Consulting engineers Knight Piésold completed the design and construction supervision of the 25 ML rectangular reinforced concrete reservoir at the Emoyeni site for the eThekwini municipality Water and Sanitation Unit in February 2021.
Knight Piésold lead engineer Kendall Slater explains that the project represents creative design elements that exceeded the expectations of both the client and the community.
Despite the challenges that were faced during the project, the Knight Piésold team was able to successfully overcome these using innovative solutions, he explains.
“The Covid-19 pandemic resulted in the temporary closure of the project during the first lockdown period in South Africa in March 2020. This delayed the construction by three months. Once the operation resumed, strict safety protocols were implemented to ensure the safe continuity of the operation, which also resulting in a further delay to the overall duration set for the completion of the project.”
To mitigate any further delays, Slater says that construction company Afrostructures proposed that the 8-m-high walls be poured in a single lift as opposed to the normal two lifts.
“Although an innovative feature of construction, there were, however various concerns with this technique, including that the fines and aggregate would separate in such a high drop, and that achieving the correct vibration at the lower levels would be difficult,” says Slater.
To mitigate this, a pumped concrete mix, in combination with tremie pipes to avoid separation, was used. Furthermore, vibrating shutters at the lower levels, in conjunction with needle poker vibrators to achieve adequate compaction of the concrete were also used.
“The finished concrete was of a high quality, with zero spalling and once a trial panel was successful, the rest of the walls were poured using this same technique with excellent results,” says Slater.
Furthermore, the existing water storage system at the site had to be maintained throughout the duration of the contract.
“In order to keep the existing storage system live throughout the construction period, two separate compartments were constructed, so that the old reservoir could continue to operate while compartment one was being constructed,” explains Slater.
Once the first compartment was completed and tested, temporary inlet pipework was constructed and commissioned so that the first compartment could be completely handed over for use, allowing for the demolition of the existing reservoir and construction of compartment two to start.
Zero Leaks, High-Quality Concrete
Slater says the traditional method in the design of a large concrete reservoir was to use several movement joints to allow for the shrinkage and expansion of the concrete. These joints are sealed using rubber water bars across the joint.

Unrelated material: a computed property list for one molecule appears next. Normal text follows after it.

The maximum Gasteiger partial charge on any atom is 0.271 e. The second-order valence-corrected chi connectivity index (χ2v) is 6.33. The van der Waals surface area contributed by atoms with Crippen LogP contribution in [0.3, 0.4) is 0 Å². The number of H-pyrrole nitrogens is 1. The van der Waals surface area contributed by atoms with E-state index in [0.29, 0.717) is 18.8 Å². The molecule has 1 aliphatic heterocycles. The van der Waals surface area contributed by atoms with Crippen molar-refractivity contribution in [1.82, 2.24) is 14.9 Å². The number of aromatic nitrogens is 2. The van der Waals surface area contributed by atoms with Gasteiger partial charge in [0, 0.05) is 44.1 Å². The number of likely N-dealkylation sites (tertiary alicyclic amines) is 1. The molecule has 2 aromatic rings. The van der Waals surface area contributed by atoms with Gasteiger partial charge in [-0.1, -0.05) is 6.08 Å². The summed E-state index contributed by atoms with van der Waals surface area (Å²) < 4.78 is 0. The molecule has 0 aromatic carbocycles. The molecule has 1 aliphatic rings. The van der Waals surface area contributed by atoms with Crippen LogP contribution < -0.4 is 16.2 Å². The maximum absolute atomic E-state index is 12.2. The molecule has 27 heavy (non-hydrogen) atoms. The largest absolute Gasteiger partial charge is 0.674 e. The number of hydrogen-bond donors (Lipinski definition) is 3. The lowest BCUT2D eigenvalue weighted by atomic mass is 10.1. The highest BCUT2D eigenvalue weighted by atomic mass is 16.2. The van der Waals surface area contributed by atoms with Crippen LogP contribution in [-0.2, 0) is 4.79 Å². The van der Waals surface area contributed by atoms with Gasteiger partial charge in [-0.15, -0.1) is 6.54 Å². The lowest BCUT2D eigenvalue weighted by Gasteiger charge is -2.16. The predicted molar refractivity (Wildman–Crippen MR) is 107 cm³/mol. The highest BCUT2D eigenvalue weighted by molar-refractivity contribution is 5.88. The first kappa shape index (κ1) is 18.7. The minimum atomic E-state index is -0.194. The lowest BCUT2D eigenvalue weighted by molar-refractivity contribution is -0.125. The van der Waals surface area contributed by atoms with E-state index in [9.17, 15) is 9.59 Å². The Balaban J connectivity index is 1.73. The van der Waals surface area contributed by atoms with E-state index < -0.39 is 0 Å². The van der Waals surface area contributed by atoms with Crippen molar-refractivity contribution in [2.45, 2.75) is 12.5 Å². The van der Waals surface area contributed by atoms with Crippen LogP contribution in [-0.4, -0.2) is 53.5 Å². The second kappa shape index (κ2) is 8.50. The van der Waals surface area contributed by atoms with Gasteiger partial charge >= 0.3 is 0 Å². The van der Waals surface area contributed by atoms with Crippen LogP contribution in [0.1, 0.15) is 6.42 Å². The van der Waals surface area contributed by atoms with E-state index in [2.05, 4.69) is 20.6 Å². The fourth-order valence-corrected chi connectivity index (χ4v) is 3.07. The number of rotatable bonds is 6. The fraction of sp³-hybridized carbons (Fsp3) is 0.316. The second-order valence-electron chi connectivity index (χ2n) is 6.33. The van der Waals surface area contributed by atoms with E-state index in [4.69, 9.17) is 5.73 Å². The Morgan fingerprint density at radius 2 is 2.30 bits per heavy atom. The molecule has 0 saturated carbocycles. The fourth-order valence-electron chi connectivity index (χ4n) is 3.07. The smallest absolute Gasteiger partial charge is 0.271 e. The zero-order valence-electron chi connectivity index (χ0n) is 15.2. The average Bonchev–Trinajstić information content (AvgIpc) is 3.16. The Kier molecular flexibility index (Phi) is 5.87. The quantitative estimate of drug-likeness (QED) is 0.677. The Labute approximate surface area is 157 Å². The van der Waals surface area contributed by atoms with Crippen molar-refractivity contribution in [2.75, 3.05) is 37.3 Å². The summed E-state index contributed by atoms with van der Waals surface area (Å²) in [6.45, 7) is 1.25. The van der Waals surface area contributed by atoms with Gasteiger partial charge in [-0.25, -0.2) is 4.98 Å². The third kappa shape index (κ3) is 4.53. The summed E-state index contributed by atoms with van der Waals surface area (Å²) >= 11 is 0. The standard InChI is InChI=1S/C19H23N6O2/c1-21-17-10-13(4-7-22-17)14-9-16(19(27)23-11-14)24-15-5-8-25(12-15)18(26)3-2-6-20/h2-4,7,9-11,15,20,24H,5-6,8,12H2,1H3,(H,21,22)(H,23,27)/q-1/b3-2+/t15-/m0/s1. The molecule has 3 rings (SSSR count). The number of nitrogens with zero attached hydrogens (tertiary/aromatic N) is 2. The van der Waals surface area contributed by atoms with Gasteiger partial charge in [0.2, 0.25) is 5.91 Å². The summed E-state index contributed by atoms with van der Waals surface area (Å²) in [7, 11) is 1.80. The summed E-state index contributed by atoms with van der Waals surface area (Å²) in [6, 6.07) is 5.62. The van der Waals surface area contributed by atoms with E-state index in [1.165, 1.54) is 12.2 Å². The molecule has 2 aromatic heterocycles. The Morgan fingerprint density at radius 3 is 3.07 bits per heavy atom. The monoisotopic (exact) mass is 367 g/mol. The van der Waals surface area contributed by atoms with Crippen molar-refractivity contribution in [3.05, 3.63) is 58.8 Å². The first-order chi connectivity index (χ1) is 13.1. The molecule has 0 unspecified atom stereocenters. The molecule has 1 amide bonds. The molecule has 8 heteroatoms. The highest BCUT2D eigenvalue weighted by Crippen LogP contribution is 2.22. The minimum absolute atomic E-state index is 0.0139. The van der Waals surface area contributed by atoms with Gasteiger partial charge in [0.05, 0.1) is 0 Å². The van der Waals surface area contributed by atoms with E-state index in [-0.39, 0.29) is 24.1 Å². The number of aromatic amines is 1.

However, any errors or movement of the water bars during the concrete pours would result in the water tightness being compromised, consequently resulting in leaks, which Slater says is the case in many existing reservoirs in South Africa.
While the use of construction joints is inevitable for a large concrete structure, such as a reservoir, special consideration was given to this part of the construction process, with the monitoring and quality control of these joints scrutinised carefully.
Knight Piésold ultimately decided on a different approach, which was to remove the majority of the movement joints. This decision, however, required careful modelling.
It also meant that construction joints were still required, but the specification on these was given careful consideration and was closely monitored during construction.
The removal of joints resulted in an increase in the quantity of reinforcing steel to mitigate cracking but the additional cost was offset against the savings in water bars, the shorter construction period and the lower risk of leakage.
Furthermore, the previously used tapered wall width was changed to uniform walls. “The modelling of the structure showed that the uniform walls performed better as a propped cantilever with a smaller crack width, and this also made the reinforcing designs at the corners simpler and easier to construct, explains Slater.
These design changes resulted in a structure that was commissioned with zero leaks and a high quality of concrete, he adds.
The reservoir is 98 m long, 34 m wide and 8.2 m high. About 4 m of the reservoir is below ground and 4 m is above ground.
Slater explains that one of the success stories of this project was the level of engagement undertaken with the community and relevant stakeholders.
The reservoir is located in a residential suburb, and therefore, noise, dust pollution and traffic congestion were a concern to residents.
“The requirements and concerns of the local residents were considered early in the project’s life, and stakeholder engagement meetings were initiated at least one-year prior to the start of construction. Conceptual designs were also presented to the community by the professional team with constructive discussions taking place between all parties.”
The reservoir project represents a truly South African project, encompassing innovation, a unique design, good stakeholder engagement and well-thought-out construction elements, Slater concludes.